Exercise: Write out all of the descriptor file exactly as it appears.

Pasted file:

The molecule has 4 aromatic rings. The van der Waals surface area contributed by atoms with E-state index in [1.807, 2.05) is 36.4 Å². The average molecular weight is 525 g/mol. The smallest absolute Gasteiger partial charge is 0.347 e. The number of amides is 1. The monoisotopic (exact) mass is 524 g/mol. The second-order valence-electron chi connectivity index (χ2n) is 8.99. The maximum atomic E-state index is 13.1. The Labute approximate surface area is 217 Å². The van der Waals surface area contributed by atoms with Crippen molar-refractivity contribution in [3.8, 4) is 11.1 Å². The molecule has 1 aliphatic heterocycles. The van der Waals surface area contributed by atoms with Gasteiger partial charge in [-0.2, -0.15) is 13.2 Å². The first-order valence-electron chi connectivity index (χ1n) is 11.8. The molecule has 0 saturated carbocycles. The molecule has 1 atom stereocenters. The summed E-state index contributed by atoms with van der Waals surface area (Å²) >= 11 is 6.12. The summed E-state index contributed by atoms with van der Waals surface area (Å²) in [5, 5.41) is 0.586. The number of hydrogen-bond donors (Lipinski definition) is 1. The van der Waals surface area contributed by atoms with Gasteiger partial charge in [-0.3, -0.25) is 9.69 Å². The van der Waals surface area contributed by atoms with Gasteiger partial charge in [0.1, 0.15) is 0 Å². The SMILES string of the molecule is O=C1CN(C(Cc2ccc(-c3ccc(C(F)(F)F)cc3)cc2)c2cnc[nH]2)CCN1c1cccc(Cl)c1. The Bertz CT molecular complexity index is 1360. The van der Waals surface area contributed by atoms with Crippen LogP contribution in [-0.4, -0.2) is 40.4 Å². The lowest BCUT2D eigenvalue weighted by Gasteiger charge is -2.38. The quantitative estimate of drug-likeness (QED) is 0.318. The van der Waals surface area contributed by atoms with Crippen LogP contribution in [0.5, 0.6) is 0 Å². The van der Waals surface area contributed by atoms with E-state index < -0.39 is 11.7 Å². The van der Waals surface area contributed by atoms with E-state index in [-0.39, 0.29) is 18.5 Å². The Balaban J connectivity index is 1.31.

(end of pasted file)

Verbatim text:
The molecule has 4 aromatic rings. The van der Waals surface area contributed by atoms with E-state index in [1.807, 2.05) is 36.4 Å². The average molecular weight is 525 g/mol. The smallest absolute Gasteiger partial charge is 0.347 e. The number of amides is 1. The monoisotopic (exact) mass is 524 g/mol. The second-order valence-electron chi connectivity index (χ2n) is 8.99. The maximum atomic E-state index is 13.1. The Labute approximate surface area is 217 Å². The van der Waals surface area contributed by atoms with Crippen molar-refractivity contribution in [3.8, 4) is 11.1 Å². The molecule has 1 aliphatic heterocycles. The van der Waals surface area contributed by atoms with Gasteiger partial charge in [-0.2, -0.15) is 13.2 Å². The first-order valence-electron chi connectivity index (χ1n) is 11.8. The molecule has 0 saturated carbocycles. The molecule has 1 atom stereocenters. The summed E-state index contributed by atoms with van der Waals surface area (Å²) >= 11 is 6.12. The summed E-state index contributed by atoms with van der Waals surface area (Å²) in [5, 5.41) is 0.586. The number of hydrogen-bond donors (Lipinski definition) is 1. The van der Waals surface area contributed by atoms with Gasteiger partial charge in [-0.3, -0.25) is 9.69 Å². The van der Waals surface area contributed by atoms with Gasteiger partial charge in [0.1, 0.15) is 0 Å². The SMILES string of the molecule is O=C1CN(C(Cc2ccc(-c3ccc(C(F)(F)F)cc3)cc2)c2cnc[nH]2)CCN1c1cccc(Cl)c1. The Bertz CT molecular complexity index is 1360. The van der Waals surface area contributed by atoms with Crippen LogP contribution in [-0.4, -0.2) is 40.4 Å². The lowest BCUT2D eigenvalue weighted by Gasteiger charge is -2.38. The quantitative estimate of drug-likeness (QED) is 0.318. The van der Waals surface area contributed by atoms with Crippen LogP contribution in [0.5, 0.6) is 0 Å². The van der Waals surface area contributed by atoms with E-state index < -0.39 is 11.7 Å². The van der Waals surface area contributed by atoms with E-state index in [-0.39, 0.29) is 18.5 Å². The Balaban J connectivity index is 1.31.